I have touched on Scotland with the seals, gannets, puffins and elusive otters. However Scotland is not just about the wildlife. My husband’s grandfather came from Scotland and it has always held a special allure for him.

Dunkeld,in Perthshire, is situated on the River Tay. We came here in July 2001; midsummer and peak tourist season, but the place was quiet. I just loved the cathedral, not for the cathedral itself, though, of course, it has its history and its merits, but for the location. The cathedral is separated from the River Tay by a verdant expanse of lawn. At this time of the year the grass was sprinkled with a carpet of exquisite tiny flowers. There was a bench down by the river and it was truly the most serene place I have ever encountered. The sun glistened on the water, and the Tay, which was quite shallow at this point, burbled away. A great spot just to relax, or to contemplate the meaning of ‘life, the universe and everything’.

2-14 Dunkeld Cathedral front lawn and bridge over the River Tay

Also in Perthshire, near Stirling, is Callander, a lovely little village at the gateway to the Trossachs National Park. On the outskirts of Callander there is a real find in the Trossachs Backpacker Hostel. This is a great area for walking or cycling. The hostel has its own cycling centre. Be careful as you walk out from the hostel on a July evening. On our walk we suddenly noticed hundreds, possibly thousands, of minute frogs on our stretch of road. Instantly we had to become aware of where we trod and avoiding frogs no bigger than your thumb nail, in the dusk, is very tricky indeed. But they were very cute.

We were actually in the area to see our son play with his school Pipes and Drums band at Stirling Castle and the Stirling Highland Games, so we didn’t do as much walking as we would have liked to. One walk we did without endangering the wildlife was to Bracklinn Falls. This was a very pretty walk through interesting woodland with some magnificent trees. The falls were impressive with huge rocks that looked as if giants had played a game tossing them about. Best of all … we were the only ones there. The perfect way to enjoy nature.

6-34 Bracklinn woods, behind Callander

The walk through Bracklinn woods, near Callander, Scotland

6-35 Bracklinn Falls, behind Callander

Bracklinn Falls

Highland Games are a feature of a Scottish summer and can be found all around the country. They are lots of fun if not a little bizarre. You will see Pipe bands, Highland dancing competitions and some very peculiar athletic events. Most familiar will be the tossing of the caber where a huge, kilt-clad fellow picks up what looks like a telegraph pole, ‘runs’ (it’s not easy to run carrying a telegraph pole!) several metres before tossing it tail over top to land somewhere in front of him. The angle of landing is important, as is the distance thrown, and a judge scampers along behind the ‘tosser’ (no slur on the character intended) to ensure a straight toss.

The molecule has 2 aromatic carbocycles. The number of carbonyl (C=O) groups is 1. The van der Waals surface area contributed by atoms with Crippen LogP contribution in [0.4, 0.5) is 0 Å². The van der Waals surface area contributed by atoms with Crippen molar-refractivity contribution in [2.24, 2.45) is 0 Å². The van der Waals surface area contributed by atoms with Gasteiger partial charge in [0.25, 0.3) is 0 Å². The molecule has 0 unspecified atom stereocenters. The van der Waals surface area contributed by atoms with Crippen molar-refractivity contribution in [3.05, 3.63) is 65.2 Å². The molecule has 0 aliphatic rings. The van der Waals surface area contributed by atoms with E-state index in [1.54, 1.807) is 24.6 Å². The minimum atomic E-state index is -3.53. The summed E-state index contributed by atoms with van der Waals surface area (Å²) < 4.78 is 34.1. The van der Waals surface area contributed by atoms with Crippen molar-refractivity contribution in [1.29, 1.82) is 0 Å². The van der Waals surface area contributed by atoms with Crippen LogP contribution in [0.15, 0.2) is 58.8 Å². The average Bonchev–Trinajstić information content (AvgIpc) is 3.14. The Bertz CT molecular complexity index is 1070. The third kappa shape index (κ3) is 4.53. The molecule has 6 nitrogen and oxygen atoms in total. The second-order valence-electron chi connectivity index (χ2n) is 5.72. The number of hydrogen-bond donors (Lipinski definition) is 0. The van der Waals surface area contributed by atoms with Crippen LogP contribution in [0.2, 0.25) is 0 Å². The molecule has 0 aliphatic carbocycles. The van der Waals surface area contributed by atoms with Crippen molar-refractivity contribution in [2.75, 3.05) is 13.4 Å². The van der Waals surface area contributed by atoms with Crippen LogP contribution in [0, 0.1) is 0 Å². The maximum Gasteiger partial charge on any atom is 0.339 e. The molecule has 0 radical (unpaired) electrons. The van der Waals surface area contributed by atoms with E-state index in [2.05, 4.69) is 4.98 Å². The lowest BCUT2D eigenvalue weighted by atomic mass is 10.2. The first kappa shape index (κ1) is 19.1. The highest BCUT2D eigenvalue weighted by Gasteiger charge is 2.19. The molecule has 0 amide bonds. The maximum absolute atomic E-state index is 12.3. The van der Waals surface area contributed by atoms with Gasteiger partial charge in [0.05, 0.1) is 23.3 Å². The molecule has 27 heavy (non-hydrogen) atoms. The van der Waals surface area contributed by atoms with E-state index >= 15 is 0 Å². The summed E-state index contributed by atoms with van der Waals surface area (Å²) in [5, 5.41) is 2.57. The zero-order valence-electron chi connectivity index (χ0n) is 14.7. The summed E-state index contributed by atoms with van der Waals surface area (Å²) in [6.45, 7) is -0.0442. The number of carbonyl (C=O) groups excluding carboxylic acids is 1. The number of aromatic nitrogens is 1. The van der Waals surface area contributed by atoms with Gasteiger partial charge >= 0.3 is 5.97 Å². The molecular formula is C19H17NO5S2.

1984 28 UK 28

Tossing the caber, Nairn Highland Games.

There is another, equally strange, event called the weight over the bar. In this event the athletes attempt to toss a 56 pound (4 stone or 26 kg) weight with an attached handle over a horizontal bar using only one hand!

5-37 Stirling Games, band performing on the main oval

The Scots College Pipes and Drums, Stirling Highland Games, Scotland 2001

For something a little more genteel: we spotted a flyer, in Callander, advertising a musical evening featuring an odd pairing of instruments; a fiddle and an orchestral harp. Curiously they worked well together and we really enjoyed the performance.

Edinburghis the capital of Scotland, but is not a huge bustling metropolis like London and should be visited. Be careful of arriving unprepared during August, like we did, as this is the time of the Edinburgh Festival and accommodation is scarce. We had grown up watching the Edinburgh Military Tattoo on television at New Year and were totally unaware that it was actually performed in August! (Pre-internet days – these days you would have no excuse for not having done your homework.) Tickets were very reasonably priced, unlike the ticket prices when the Tattoo came to Sydney a few years ago. Unless you have a pathological hatred of Pipes and Drums and marching bands this is a spectacle that you should not miss.

6-19 Edinburgh Castle buildings

Edinburgh Castle

If the weather is unkind (highly probable), then the Our Dynamic Earth museum, on Holyrood Rd, is a great day out. There’s even a room with a towering chunk of ice on which you can try to leave your hand-print if you’re tough.

“Edinburgh’s 5 star Our Dynamic Earth invites you on a journey back through space and time 15,000 million years. Fly over glaciers as they carve out the planet’s surface before outsmarting dinosaurs facing extinction. Feel the Earth move as a volcano explodes beneath your feet and experience the chill of Polar Ice. Embark on 4DVENTURE on an epic journey of contrasts. Touch, smell, feel the adventure as you fly from a Polar base to deep within the tropical rainforest.”

A walk up Arthur’s Seat will give you fabulous panoramic views over Edinburgh and its environs. How many major cities have a volcano in their midst?

6-24 Arthurs Seat, Rosemary and view of Edinburgh

View of Edinburgh from Arthur’s Seat


One thought on “Scotland

  1. Pingback: Birks of Aberfeldy | ramramblings

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